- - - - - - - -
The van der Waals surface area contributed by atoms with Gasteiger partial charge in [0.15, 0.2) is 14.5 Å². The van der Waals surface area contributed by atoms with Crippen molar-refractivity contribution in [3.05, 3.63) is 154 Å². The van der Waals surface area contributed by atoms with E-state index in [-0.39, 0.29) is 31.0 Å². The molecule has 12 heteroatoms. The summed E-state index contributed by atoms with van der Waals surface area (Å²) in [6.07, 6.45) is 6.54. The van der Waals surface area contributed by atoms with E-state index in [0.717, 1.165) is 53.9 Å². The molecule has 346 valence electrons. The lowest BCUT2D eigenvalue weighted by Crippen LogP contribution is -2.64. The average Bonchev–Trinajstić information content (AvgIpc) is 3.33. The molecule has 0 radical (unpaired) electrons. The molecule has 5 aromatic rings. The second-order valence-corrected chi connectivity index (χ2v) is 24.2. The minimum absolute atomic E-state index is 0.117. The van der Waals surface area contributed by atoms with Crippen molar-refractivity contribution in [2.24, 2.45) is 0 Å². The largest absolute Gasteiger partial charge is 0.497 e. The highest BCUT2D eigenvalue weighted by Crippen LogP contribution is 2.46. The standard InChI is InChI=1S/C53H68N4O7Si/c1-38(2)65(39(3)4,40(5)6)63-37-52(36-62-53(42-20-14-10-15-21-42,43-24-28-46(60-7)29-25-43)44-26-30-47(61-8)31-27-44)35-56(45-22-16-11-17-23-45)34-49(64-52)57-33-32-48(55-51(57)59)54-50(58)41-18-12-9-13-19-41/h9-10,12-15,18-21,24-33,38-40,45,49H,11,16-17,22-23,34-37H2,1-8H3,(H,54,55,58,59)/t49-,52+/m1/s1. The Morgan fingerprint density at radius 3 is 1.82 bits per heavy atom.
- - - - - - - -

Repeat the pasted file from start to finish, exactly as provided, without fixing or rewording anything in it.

The van der Waals surface area contributed by atoms with Gasteiger partial charge in [0.15, 0.2) is 14.5 Å². The van der Waals surface area contributed by atoms with Crippen molar-refractivity contribution in [3.05, 3.63) is 154 Å². The van der Waals surface area contributed by atoms with E-state index in [-0.39, 0.29) is 31.0 Å². The molecule has 12 heteroatoms. The summed E-state index contributed by atoms with van der Waals surface area (Å²) in [6.07, 6.45) is 6.54. The van der Waals surface area contributed by atoms with E-state index in [0.717, 1.165) is 53.9 Å². The molecule has 346 valence electrons. The lowest BCUT2D eigenvalue weighted by Crippen LogP contribution is -2.64. The average Bonchev–Trinajstić information content (AvgIpc) is 3.33. The molecule has 0 radical (unpaired) electrons. The molecule has 5 aromatic rings. The second-order valence-corrected chi connectivity index (χ2v) is 24.2. The minimum absolute atomic E-state index is 0.117. The van der Waals surface area contributed by atoms with Crippen molar-refractivity contribution in [2.24, 2.45) is 0 Å². The largest absolute Gasteiger partial charge is 0.497 e. The highest BCUT2D eigenvalue weighted by Crippen LogP contribution is 2.46. The standard InChI is InChI=1S/C53H68N4O7Si/c1-38(2)65(39(3)4,40(5)6)63-37-52(36-62-53(42-20-14-10-15-21-42,43-24-28-46(60-7)29-25-43)44-26-30-47(61-8)31-27-44)35-56(45-22-16-11-17-23-45)34-49(64-52)57-33-32-48(55-51(57)59)54-50(58)41-18-12-9-13-19-41/h9-10,12-15,18-21,24-33,38-40,45,49H,11,16-17,22-23,34-37H2,1-8H3,(H,54,55,58,59)/t49-,52+/m1/s1. The Morgan fingerprint density at radius 3 is 1.82 bits per heavy atom.